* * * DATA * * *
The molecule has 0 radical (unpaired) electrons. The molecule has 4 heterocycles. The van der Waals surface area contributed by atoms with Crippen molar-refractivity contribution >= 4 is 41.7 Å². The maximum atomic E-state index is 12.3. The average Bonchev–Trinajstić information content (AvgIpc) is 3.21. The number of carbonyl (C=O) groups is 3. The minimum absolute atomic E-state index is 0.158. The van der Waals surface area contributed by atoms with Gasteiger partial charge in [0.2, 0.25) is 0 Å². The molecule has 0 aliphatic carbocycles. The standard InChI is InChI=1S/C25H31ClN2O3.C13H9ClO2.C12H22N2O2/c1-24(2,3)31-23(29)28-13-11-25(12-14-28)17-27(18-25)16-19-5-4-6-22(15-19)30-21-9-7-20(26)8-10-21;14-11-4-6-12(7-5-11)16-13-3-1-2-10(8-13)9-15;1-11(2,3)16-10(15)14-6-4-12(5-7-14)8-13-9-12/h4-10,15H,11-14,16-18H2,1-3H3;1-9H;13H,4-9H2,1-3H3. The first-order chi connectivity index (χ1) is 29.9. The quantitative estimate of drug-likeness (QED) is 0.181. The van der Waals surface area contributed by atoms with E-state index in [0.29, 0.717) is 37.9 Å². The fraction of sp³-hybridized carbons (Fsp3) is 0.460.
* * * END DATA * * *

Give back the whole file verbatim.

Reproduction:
The molecule has 0 radical (unpaired) electrons. The molecule has 4 heterocycles. The van der Waals surface area contributed by atoms with Crippen molar-refractivity contribution >= 4 is 41.7 Å². The maximum atomic E-state index is 12.3. The average Bonchev–Trinajstić information content (AvgIpc) is 3.21. The number of carbonyl (C=O) groups is 3. The minimum absolute atomic E-state index is 0.158. The van der Waals surface area contributed by atoms with Gasteiger partial charge in [0.2, 0.25) is 0 Å². The molecule has 0 aliphatic carbocycles. The standard InChI is InChI=1S/C25H31ClN2O3.C13H9ClO2.C12H22N2O2/c1-24(2,3)31-23(29)28-13-11-25(12-14-28)17-27(18-25)16-19-5-4-6-22(15-19)30-21-9-7-20(26)8-10-21;14-11-4-6-12(7-5-11)16-13-3-1-2-10(8-13)9-15;1-11(2,3)16-10(15)14-6-4-12(5-7-14)8-13-9-12/h4-10,15H,11-14,16-18H2,1-3H3;1-9H;13H,4-9H2,1-3H3. The first-order chi connectivity index (χ1) is 29.9. The quantitative estimate of drug-likeness (QED) is 0.181. The van der Waals surface area contributed by atoms with E-state index in [0.29, 0.717) is 37.9 Å². The fraction of sp³-hybridized carbons (Fsp3) is 0.460.